For many years, with her house safely boarded up, she traveled far and wide, to India, Nepal, China, to find and buy up rare treasures made of gold and precious stones. She brought back her purchases– jewelry, mirrors, jars, boxes to hold her spices, finger rings, earrings, necklaces, and gold images of the gods and goddesses of wealth – hidden in ragged-looking gunny sacks filled with rice, kindling, lentils and dung.
She placed the gold statues of the gods and goddesses of wealth on an altar, bowed to and worshipped them three times a day: Lakshmi; Ganesh adorned with garlands of gems, his rat regurgitating jewels; Demchong Chintamani, guardian of wealth, holding the luminescing wish-fulfilling jewel of abundance in his hands. She had fallen in love with a statue of Vajrayogini, a female Buddha, and even though the goddess was not associated with wealth, she had bought it impulsively. It was only much later she saw some disturbing elements in the statue: Vajrayogini held the curved driguk, a fierce- looking flaying knife in her right hand, and the kapala, a skull cup in her left as she danced in fire. But because Dechen had paid so much for it, she kept it and placed it on the altar.
Buying, organizing, arranging, dusting, admiring her home filled with her precious purchases for hours on end in the light of the yak- butter lamps that illumined her dark house became Dechen’s whole life. Her other favorite preoccupation and passion was wearing her silk brocade gowns, adorning herself with necklaces, earrings, nose rings, and admiring herself in her jeweled mirrors. How proud she was of having fulfilled her heart’s desire to be wealthy and never lack for anything! How proud she was of her beauty! Her intense attachment to her youth, her wealth, and her home were enough to give purpose to her life.
Dechen didn’t realize then that having too much, and not sharing it, is worse than not having enough. She couldn’t see how her obsession had made her a captive in her own home. She often wished she could hire servants to help with her many tasks, but since she didn’t trust poor servants not to steal her things – any one of which would have helped them retire and live well for the rest of their lives – she had become her own servant and slave.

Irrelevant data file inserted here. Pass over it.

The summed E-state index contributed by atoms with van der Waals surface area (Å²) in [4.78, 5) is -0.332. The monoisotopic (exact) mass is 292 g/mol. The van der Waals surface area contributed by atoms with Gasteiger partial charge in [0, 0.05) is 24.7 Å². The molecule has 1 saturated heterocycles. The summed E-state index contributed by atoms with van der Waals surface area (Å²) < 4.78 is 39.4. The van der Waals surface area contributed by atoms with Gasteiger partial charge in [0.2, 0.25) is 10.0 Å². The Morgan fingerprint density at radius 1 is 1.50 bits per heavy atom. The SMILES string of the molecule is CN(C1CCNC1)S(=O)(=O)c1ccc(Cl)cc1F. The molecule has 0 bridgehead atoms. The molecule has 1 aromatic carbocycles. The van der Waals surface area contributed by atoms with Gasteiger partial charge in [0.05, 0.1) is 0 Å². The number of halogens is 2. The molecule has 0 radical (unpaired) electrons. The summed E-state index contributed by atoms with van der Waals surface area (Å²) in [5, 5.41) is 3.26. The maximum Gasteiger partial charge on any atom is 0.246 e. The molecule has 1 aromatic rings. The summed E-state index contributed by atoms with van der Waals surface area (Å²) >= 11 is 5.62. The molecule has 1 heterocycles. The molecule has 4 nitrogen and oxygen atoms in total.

One day, however, as Dechen was sitting on the balcony on the third floor of her over-stuffed home, overlooking a playground in the village in which young children were playing, accompanied by their parents or older siblings, she felt something she hadn’t felt before. She couldn’t describe the feeling, but the first symptom of it was that she felt dreadfully lonely.
A big, dark, frightening emptiness opened up inside her and she was certain she would fall into it and drown. As this was such a horrible feeling, and as she hadn’t yet learned to give each feeling its due of attention and introspection, she now did everything in her power to ignore it, lock it up, throw it away, bury it.
But because she had buried a living and kicking feeling, it kept resurfacing, again and again. The only way she could think of banishing the feeling was buying more lovely things. So, wearing her rags and a cheap necklace of glass beads around her neck, she went on another tour. She bought turquoise artifacts and jewelry from China, amber beads from Tajikistan, coral and pearl necklaces from India, heaps and mounds of treasure to take back to her home.
Living her life the only way she knew how, without thought and reflection, Dechen didn’t notice how Time was weaving its invisible net inside her body till she woke up one day and saw it in her jeweled mirror: a network of wrinkles crisscrossing her face like the gossamer threads of a spider that had caught her eyes, nose, mouth in its web; gaps where her teeth had fallen; the thinning, grey hair on her head.
She turned to another mirror, and yet another: each of them had turned traitor and reflected the same image of a face ravaged by time. Dechen threw them away in disgust; people started calling her Dechen budhi, old Dechen, and paagal budhi, the crazy old woman.
The old feeling of despair rose from its grave and haunted her in nightmares. She dreamt about missing caravans because she couldn’t pack her enormous treasure in time to take it along with her, of not having enough mules to pack them on, of thieves breaking into her home and carrying it all away.